I suspect that genuine, effective response will require more than implementation of new programs. Talking about the challenges must be only a start. Development of programs can help. But true pastoral response to the need of today’s families will require conversion both in the thinking of the hierarchy and  in the lives of the faithful.

One element I do not detect in the instrumentum laboris is the need for a review and self-analysis of Church discipline and teaching to render them more pastoral in meeting the challenges of the modern family.

Cardinal Kasper’s Input

In February of 2014 Pope Francis called together an extraordinary Consistory of Cardinals, and part of their agenda included an address by Cardinal Walter Kasper, president emeritus of the Pontifical Council for Promoting Christian Unity. His topic, The Gospel of the Family, was clearly preparatory for the upcoming Extraordinary Synod on the Family.

Cardinal Kasper caused a stir when he questioned how the Church could best respond to Catholics who have divorced and remarried without a Church “annulment.” He acknowledged that the Church cannot propose a solution that is contrary to the words of Jesus, but also acknowledged the  wideness of God's mercy and asked “how the Church can conform to the indissoluble cohesiveness of fidelity and mercy in its pastoral practice with civilly remarried, divorced people.”

He recalled the address of Pope Francis to the Roman Rota on January 24, 2014,  in which the Holy Father emphasized that the juridical and the pastoral dimensions are not in opposition to each other. “Mercy does not exclude justice,” Kasper said, emphasizing that  “pastoral care and mercy are not contradictory to justice.”

He reminded the bishops about the response he found in his study of the Church Fathers where “in individual local churches there existed the customary law, according to which Christians, who were living in a second relationship during the lifetime of the first partner, had available to them, after a period of penance, admittedly no second ship –no second marriage—but indeed a plank of salvation through participation in communion. Origen reports on this custom and describes it as ‘not unreasonable.’”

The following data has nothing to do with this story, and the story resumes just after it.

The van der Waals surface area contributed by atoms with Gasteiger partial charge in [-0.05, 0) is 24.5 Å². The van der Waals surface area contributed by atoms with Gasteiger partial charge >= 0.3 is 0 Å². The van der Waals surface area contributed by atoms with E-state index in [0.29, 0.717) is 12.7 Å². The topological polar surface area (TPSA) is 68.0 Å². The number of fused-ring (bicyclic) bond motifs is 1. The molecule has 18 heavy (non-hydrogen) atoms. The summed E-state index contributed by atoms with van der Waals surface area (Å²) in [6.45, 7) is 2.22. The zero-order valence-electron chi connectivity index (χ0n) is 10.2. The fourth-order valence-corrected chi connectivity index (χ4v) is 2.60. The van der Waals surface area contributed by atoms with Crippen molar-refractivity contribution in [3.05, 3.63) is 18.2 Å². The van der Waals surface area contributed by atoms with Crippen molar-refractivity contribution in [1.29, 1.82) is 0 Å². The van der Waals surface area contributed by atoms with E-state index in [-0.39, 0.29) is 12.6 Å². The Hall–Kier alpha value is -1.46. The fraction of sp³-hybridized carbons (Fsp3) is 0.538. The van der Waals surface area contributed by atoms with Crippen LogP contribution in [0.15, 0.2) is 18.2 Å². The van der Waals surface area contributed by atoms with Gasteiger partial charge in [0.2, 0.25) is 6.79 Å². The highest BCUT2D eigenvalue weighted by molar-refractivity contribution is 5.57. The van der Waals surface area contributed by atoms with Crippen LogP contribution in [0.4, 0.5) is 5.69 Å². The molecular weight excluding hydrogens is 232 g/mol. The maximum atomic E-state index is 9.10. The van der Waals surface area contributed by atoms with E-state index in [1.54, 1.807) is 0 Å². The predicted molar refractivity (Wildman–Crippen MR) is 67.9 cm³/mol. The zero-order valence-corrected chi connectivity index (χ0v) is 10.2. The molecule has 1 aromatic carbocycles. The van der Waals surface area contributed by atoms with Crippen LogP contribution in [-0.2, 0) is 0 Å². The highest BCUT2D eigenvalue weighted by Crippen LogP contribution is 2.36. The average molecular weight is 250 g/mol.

Concluding his address, Kasper noted that “we may not limit the discussion to the situation of the divorced and remarried or to many other difficult pastoral situations that have been mentioned in this context. We must begin positively, discovering and proclaiming again the gospel of the family….families are the test case for pastoral care and the most serious test case for the new evangelization.”

Kasper did not provide the answer to the questions he raised, but he raised the questions in response to the problems and needs faced by families today. It is his hope that the “forthcoming Synod, guided by God’s Spirit and after consideration of all points of view, can point out a good path that all can endorse” (The Gospel of the Family by Cardinal Walter Kasper, Paulist Press, 2014, p.p. 52-53).


As I read the instrumentum laboris, as I reflect on Cardinal Kasper’s Consistory Address on the family, as I recall the hundreds of responses we received in our archdiocese when Archbishop Schnurr chose to consult with his Archdiocesan Pastoral Council and with the faithful of the Archdiocese by means of the online survey, and when I think of the challenges to the family I see in our parishes, I am more than convinced that we must (all of us) pray for the guidance of the Holy Spirit for the bishops when they gather in Synod.

Pope Francis has asked the faithful to pray to the Holy Family, and he composed this prayer for our use:

Jesus, Mary and Joseph, in you we contemplate the splendor of true love, to you we turn with trust.

Holy Family of Nazareth, grant that our families too may be places of communion and prayer, authentic schools of the Gospel and small domestic Churches.

Holy Family of Nazareth, may families never again experience violence, rejection and division; may all who have been hurt or scandalized find ready comfort and healing. 

Holy Family of Nazareth, may the approaching Synod of Bishops make us once more mindful of the sacredness and inviolability of the family, and its beauty in God’s plan. Jesus, Mary and Joseph, graciously hear our prayer.

Let us pray.